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On a recent day in March, a frigid winter in Calgary almost (almost, almost) behind us, the city’s downtown pedestrian mall was transformed into a wind tunnel. Stephen Avenue, a stretch of road blocked off along 8th Avenue, is easily one of Calgary’s most vibrant streets.
Between 6 a.m. and 6 p.m., it is blocked off from traffic and home only to pedestrians or cyclists, acting as a lunch spot for office workers nearby and an after-work drinks spot for everyone else. When it is cold, there is no huddling; only hurried walking. You can watch spring arrive on the cobblestones downtown.
Stephen Ave is Calgary’s Fußgängerzone—a shopping hub mostly, a gathering place with bus stops and benches. Like in Germany, it has been blocked off in the downtown core, along one of the oldest streets in this new town, and it gives pedestrians free-reign. Sometimes there are light shows or art exhibitions, in good weather along the cobblestones.
Blocked off from traffic in the 1970s (20 years after the first one appeared in Kassel, and an era in which almost everything in Calgary was set in stone), it’s now a designated historical site. During the day the heritage buildings are blinded with clear prairie light, and at night you can stumble along from bar to bar. There is a certain amount of posturing here—with no place to “see and be seen,” in Calgary, Stephen Ave is at least a place to pretend.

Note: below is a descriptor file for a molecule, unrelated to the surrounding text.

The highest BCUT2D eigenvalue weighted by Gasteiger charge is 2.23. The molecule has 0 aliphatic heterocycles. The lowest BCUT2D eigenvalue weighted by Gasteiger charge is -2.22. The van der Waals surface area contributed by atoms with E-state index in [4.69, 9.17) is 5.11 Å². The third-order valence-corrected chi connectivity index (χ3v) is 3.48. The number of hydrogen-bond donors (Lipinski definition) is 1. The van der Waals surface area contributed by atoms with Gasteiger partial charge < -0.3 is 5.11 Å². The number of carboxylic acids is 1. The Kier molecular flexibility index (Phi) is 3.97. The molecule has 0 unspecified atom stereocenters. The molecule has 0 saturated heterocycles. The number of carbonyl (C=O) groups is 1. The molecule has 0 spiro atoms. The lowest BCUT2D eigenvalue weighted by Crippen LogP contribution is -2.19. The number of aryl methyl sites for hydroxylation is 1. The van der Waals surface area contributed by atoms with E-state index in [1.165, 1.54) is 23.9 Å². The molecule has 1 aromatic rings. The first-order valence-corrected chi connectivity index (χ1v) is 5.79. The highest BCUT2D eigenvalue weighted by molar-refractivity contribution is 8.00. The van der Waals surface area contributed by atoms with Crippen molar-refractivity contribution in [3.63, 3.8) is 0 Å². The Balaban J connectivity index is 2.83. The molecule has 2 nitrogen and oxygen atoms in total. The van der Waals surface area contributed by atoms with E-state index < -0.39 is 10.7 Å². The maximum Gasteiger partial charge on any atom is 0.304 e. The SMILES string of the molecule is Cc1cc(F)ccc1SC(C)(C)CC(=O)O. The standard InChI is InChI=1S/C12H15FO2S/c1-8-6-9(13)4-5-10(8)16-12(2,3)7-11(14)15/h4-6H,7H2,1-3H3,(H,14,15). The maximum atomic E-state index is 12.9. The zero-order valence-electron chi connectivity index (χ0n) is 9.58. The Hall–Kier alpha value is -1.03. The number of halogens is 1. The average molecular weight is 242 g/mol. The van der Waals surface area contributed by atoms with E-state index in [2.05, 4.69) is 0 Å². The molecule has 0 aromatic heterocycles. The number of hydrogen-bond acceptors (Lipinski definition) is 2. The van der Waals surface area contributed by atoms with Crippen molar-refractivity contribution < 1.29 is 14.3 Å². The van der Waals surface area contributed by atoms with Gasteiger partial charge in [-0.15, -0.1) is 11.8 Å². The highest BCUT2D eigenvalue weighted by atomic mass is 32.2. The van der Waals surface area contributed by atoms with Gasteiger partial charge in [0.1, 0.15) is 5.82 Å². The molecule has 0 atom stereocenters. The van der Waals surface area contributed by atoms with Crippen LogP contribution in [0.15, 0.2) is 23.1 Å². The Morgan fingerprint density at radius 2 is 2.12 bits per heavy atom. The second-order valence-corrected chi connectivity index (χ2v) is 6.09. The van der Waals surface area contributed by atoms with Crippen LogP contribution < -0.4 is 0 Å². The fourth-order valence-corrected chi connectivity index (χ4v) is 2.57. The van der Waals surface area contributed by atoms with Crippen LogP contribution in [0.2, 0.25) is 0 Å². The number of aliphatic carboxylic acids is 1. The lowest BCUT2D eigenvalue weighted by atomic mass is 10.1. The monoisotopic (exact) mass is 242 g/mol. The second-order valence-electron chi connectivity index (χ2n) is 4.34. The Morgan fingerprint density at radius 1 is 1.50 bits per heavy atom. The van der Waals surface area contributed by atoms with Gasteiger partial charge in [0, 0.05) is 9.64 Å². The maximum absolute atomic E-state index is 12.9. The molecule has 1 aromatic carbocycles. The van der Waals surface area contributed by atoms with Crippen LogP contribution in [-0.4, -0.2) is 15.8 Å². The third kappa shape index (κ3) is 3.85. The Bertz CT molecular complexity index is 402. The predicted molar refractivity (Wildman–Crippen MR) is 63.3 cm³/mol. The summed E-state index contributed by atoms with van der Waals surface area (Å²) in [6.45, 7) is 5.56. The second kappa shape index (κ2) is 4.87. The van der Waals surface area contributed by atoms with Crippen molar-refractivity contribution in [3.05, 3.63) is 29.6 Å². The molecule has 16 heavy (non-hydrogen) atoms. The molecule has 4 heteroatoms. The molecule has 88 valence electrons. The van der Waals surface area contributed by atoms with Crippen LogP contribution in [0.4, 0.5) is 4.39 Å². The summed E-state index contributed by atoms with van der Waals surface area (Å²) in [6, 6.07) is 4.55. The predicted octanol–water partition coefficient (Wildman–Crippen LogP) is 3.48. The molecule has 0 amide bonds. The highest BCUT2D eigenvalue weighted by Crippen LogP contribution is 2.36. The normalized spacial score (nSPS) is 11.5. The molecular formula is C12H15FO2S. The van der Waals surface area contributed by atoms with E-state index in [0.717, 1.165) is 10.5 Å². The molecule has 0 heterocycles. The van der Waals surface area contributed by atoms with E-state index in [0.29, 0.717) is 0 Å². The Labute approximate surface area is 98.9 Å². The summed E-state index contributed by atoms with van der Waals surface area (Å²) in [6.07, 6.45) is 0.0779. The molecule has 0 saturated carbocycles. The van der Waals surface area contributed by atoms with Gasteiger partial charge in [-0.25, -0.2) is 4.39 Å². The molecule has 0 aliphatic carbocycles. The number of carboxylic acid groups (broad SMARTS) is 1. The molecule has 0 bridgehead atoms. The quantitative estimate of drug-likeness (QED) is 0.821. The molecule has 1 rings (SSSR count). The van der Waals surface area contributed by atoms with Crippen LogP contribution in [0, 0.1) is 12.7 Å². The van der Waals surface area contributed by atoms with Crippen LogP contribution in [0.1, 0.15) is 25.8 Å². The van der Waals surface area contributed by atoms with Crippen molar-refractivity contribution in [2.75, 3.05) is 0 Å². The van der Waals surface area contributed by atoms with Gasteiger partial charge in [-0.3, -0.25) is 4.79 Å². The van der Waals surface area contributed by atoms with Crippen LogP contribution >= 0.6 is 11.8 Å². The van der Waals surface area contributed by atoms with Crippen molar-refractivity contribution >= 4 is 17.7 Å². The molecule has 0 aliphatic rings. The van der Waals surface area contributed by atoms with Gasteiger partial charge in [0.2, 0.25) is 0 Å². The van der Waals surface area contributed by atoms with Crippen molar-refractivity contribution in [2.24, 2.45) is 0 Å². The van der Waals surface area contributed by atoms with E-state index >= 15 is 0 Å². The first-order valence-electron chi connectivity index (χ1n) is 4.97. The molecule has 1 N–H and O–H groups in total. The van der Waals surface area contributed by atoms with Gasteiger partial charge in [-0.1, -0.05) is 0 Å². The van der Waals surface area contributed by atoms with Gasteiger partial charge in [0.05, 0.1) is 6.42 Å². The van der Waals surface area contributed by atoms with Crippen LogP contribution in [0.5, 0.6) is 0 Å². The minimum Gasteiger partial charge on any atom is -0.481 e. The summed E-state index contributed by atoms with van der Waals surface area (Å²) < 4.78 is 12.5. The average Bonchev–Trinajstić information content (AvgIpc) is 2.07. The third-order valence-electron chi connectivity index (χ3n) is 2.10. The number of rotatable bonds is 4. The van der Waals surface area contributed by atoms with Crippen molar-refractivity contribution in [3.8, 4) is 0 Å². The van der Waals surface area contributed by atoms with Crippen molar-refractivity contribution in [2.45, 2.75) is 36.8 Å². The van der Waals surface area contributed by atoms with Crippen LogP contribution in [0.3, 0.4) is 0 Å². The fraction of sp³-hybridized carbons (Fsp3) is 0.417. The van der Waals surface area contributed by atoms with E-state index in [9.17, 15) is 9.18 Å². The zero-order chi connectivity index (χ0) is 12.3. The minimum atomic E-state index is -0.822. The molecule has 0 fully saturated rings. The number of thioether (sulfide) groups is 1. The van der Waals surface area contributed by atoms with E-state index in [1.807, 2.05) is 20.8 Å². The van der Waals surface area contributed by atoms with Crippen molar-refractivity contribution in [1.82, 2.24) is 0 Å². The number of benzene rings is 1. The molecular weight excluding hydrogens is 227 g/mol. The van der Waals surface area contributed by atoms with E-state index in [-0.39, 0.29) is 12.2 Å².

Still, a pedestrian zone in Calgary exists in opposition. This is a car city, home to thousands of them clogging the arteries while a half-empty CTrain zooms past. Right now our streets have literally become the battlegrounds of a self-labeled changing city. Mayor Naheed Nenshi and his council have been locked in debate surrounding a proposed bike lane track through the downtown core (counterpoint: a study has shown that it would slow commuter traffic by 30 seconds.) Recently a debate played out on a colleague’s Facebook page—could Stephen Ave play home to a weekend farmer’s market? Should it? Is there enough parking for people to drive downtown on their day off to buy vegetables? The market would be one block south of the city’s public train line.
Stephen Ave. was named for Canada Pacific Railway’s first president George Mount Stephen—transportation, fast and luxurious, is a part of our history. Thus it makes sense that one of Calgary’s only and truest pedestrian havens was built in the name of a railway baron, and doesn’t stretch as far as it should. The other walkers’ paradise, a chunk of island in the middle of the Bow River known as Prince’s Island Park, is truly magnificent—in the summer, at dusk, it has bewitching qualities. This is Calgary: natural world that stuns, a philosophical aversion to the bipedal.